Turning the tables on the male gaze’

Jasperse’s Fort Blossom revisited’ at Bryn Mawr

4 minute read
Sensual men, robotic women.
Sensual men, robotic women.
For lovers of dance, it's always exhilarating to watch liberated bodies in endless varieties of motion and expression. But the fact remains that dance has long embraced our culture's ingrained body taboos and gender biases that you find in every other art form.

John Jasperse, who takes devilish delight in upending our performance expectations (see for example, my review of last fall's Canyon), confronts, confounds, and transforms us in Fort Blossom revisited (2000-2012), a premiere work with two nude men dancers and two clothed women dancers. The enthralling evening's dance enhances our esthetic acceptance of the body that's been long hidden from the eyes of dance audiences. Within a short hour, Fort Blossom miraculously transforms taboo into anatomical grace.

The work begins with a nude male (Ben Asriel) lying prone downstage, his stunning body lit in a translucent, porcelain white. Sharing his space are two women (Lindsay Clark and Erika Hand), fully clothed in short pale red dresses. They could have come out of the 1971 "Fly Me" campaign of National Airlines, except that they're also attached to large, clear, inflated orange plastic chairs.

Asriel generates pelvic-initiated spinal undulations, each prominently projecting his buttocks and anus, and sensually slithers into the black floor space, where his nude male partner (Burr Johnson) lies upstage with his clear plastic seat. As Clark and Hand begin to explore reclining poses onto their plastic chairs, Johnson rolls on top of Asriel, separated by the inflated plastic.

Women without airy grace?

The men begin, in unison, a rhythmic series of pelvic rolls and hip-swaying movements suggesting a sexual union, as the slowly deflating plastic separation brings them to a still, depleted state— eroticism, pursued and "performed," but undone by the lack of direct, physical intimacy.

Meanwhile, in the other half of the stage, Clark and Hand— attached to inflated backpacks— perform their own unison duet, extending arms and striding in tempered rhythms, disengaging their eyes from those of the audience as they offer their robotic, going-through-the-motions dance.

Does Jasperse want to deflate historic expectations of the woman dancer as the fountain of airy grace through these two women, who sport inflatable backpacks that double their size? If dance, like other art forms, has been burdened with the history of the viewer's "male gaze," the impish Jasperse turns the tables, as Clark and Hand, with their backs to audience, bend over and return the gaze upside down through spread legs.

The dance unfolds into its central scene of a male contact duet where the buttocks, and especially the division between them, become a prime source of body connection and lever of weighted changes in the duet. A dancer's bent leg supports weight of his partner at the crack of the butt (or what is simply the median between two sets of muscles and bones). A dancer slides on his buttocks crack down the other's arm or a leg; rolls the soles of his feet across the flesh and muscle of the buttocks; and makes tender contact of his face with the soft outline and inner curve of the buttocks.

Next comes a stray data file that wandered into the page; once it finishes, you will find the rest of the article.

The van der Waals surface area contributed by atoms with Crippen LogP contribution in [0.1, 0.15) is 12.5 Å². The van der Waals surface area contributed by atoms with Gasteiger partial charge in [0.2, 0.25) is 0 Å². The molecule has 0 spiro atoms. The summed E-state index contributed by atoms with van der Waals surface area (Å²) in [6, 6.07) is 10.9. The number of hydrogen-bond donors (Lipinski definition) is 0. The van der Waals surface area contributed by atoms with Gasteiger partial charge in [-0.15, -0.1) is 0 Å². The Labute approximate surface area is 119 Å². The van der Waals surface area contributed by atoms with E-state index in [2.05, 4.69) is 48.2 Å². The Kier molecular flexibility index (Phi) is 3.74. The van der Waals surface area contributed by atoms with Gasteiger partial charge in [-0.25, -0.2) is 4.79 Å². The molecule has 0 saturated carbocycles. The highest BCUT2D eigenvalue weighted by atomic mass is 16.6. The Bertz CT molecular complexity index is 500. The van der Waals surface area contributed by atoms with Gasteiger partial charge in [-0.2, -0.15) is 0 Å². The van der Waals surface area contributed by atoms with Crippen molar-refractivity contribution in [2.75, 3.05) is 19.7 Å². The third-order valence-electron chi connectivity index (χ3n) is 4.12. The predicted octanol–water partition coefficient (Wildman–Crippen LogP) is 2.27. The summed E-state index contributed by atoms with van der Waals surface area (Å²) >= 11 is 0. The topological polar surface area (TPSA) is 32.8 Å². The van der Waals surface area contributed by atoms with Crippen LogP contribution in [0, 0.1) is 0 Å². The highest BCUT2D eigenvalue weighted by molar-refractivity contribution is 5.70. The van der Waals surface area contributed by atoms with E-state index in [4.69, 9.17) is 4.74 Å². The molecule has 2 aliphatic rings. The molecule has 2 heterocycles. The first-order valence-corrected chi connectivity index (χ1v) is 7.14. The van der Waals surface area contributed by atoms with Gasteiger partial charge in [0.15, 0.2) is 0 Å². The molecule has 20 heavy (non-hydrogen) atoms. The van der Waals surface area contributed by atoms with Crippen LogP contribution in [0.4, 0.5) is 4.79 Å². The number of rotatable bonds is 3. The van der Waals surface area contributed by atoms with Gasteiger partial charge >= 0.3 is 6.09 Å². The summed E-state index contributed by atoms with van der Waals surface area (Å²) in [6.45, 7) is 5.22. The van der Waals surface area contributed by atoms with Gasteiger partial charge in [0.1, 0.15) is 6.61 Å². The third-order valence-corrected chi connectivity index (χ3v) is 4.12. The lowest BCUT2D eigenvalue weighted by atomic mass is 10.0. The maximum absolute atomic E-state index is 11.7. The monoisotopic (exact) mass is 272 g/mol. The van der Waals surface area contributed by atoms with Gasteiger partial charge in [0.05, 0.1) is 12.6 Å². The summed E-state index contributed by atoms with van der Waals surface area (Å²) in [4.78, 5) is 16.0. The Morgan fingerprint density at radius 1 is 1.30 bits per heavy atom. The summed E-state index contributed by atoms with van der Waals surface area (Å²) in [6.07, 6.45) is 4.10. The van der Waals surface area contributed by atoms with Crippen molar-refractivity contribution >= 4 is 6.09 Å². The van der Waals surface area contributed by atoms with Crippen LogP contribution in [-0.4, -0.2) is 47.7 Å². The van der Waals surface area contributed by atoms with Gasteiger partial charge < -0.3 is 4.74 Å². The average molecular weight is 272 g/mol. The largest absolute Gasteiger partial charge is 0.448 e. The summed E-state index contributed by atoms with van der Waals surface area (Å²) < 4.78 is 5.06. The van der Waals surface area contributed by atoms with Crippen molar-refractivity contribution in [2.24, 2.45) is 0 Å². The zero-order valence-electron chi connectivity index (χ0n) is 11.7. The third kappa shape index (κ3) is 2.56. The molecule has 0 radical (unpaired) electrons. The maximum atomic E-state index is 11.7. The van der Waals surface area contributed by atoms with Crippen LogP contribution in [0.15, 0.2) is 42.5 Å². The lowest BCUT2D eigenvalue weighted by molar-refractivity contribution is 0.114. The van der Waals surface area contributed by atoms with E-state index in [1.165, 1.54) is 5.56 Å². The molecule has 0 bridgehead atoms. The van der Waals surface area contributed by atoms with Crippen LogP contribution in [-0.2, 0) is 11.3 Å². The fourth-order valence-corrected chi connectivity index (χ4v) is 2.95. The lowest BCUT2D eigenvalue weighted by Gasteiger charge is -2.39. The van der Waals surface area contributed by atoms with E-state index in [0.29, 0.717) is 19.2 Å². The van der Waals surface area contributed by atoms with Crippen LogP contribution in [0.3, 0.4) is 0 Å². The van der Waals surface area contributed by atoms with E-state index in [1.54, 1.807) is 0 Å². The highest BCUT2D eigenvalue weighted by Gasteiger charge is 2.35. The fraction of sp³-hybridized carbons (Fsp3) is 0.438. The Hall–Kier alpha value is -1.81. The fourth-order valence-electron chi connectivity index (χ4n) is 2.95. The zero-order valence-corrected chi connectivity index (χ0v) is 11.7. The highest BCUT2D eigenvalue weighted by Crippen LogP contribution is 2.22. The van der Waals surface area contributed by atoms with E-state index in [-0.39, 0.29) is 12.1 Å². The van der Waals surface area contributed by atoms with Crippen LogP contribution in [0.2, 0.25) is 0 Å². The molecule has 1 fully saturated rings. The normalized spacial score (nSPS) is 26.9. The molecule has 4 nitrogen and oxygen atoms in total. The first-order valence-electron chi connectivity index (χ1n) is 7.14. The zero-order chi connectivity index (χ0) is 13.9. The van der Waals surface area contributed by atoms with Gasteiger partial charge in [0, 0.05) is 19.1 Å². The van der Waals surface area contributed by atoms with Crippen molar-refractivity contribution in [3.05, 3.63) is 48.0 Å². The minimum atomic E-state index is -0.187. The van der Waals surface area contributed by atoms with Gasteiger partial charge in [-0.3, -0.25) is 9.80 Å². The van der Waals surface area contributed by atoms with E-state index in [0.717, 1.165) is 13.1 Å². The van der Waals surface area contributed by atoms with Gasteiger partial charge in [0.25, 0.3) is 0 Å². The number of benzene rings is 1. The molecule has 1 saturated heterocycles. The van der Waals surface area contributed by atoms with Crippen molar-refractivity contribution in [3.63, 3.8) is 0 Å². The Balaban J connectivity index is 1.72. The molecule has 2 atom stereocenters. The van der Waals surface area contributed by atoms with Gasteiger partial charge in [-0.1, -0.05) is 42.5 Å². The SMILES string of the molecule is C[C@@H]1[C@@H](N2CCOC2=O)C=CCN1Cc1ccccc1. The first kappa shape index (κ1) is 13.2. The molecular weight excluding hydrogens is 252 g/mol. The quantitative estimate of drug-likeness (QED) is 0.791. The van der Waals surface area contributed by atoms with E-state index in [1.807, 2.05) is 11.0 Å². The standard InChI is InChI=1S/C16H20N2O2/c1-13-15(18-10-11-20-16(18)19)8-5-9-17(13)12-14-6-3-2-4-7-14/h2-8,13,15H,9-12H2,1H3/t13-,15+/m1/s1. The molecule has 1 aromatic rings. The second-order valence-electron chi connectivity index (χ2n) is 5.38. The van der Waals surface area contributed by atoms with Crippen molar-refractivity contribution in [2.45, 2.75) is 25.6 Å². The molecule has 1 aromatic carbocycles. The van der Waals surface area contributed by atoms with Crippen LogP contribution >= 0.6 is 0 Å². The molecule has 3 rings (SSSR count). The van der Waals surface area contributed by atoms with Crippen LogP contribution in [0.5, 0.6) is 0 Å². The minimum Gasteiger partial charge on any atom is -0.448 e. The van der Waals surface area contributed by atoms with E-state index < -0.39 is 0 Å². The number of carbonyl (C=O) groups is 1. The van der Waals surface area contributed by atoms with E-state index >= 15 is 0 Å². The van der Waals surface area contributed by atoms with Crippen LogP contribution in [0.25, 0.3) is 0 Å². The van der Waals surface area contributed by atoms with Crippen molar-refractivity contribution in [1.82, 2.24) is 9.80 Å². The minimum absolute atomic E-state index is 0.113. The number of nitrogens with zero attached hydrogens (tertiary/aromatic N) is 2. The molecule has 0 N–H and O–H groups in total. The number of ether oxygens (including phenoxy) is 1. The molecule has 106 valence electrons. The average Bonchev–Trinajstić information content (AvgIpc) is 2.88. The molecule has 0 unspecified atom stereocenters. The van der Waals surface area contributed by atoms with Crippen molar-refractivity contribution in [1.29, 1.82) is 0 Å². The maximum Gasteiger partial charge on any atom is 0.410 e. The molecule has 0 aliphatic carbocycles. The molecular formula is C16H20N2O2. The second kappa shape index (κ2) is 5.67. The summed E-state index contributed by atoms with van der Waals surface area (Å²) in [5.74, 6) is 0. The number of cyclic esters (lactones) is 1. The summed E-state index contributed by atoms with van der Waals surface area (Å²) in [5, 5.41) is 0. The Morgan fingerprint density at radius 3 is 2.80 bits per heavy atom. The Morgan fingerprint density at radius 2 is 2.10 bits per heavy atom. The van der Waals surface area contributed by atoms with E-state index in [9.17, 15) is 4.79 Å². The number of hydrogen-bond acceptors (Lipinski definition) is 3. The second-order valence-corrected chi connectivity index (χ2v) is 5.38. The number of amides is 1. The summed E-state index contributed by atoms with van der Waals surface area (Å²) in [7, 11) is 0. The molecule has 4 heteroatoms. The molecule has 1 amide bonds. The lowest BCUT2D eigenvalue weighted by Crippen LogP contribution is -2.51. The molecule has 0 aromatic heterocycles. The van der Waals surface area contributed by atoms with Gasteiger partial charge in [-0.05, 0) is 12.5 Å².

Uniquely in this section, these revelatory sights are reinforced by silence.

Pillow fight

Mixing up these (up to now) gendered divides, Jasperse unleashes (to a spirited techno-samba score) a scene of raucous and abandoned play, with the four dancers using the inflatables as bumper cars, instruments of a pillow fight and props for handstands and rolls. This segment is the first sign of more integrated, gender-muted movement among the four— but, of course, with the women remaining clothed and the men nude. For the first time, the nudity appears just to be another style of dress.

Jasperse cleverly segues into two all-male and all-female duets, with each duet executing the same movements, often with dancers splitting their legs and extending prominent buttocks. For me, this set of duets highlighted the arbitrary nature of the clothed body— what's hidden from us in all the dances we see.

It also asked: What if the women's bodies were similarly revealed? How would this change the dance and the visual experience? Would Bryn Mawr College even present such a dance?

Bouquets but not fig leafs

Fort Blossom approached its end with four solo dancers sweeping the space with spiral turns and ebb-and-flow movement, supported by music with choral-like sound, and then returning to duets. The revealed and unrevealed bodies lost their differences. The dancers then merged into close front-to-back contact as a quartet.

After the work ended, the nude male dancers received the same bouquets as the women— they weren't fig-leafs. We were left with a renewed sense of our physical selves.

What, When, Where

Fort Blossom revisited (2000/2012). Choreography and visual design by John Jasperse. February 24-26, 2012 at Hepburn Teaching Theater, Goodhart Hall, Bryn Mawr College, 101 N. Merion Ave., Bryn Mawr, Pa.

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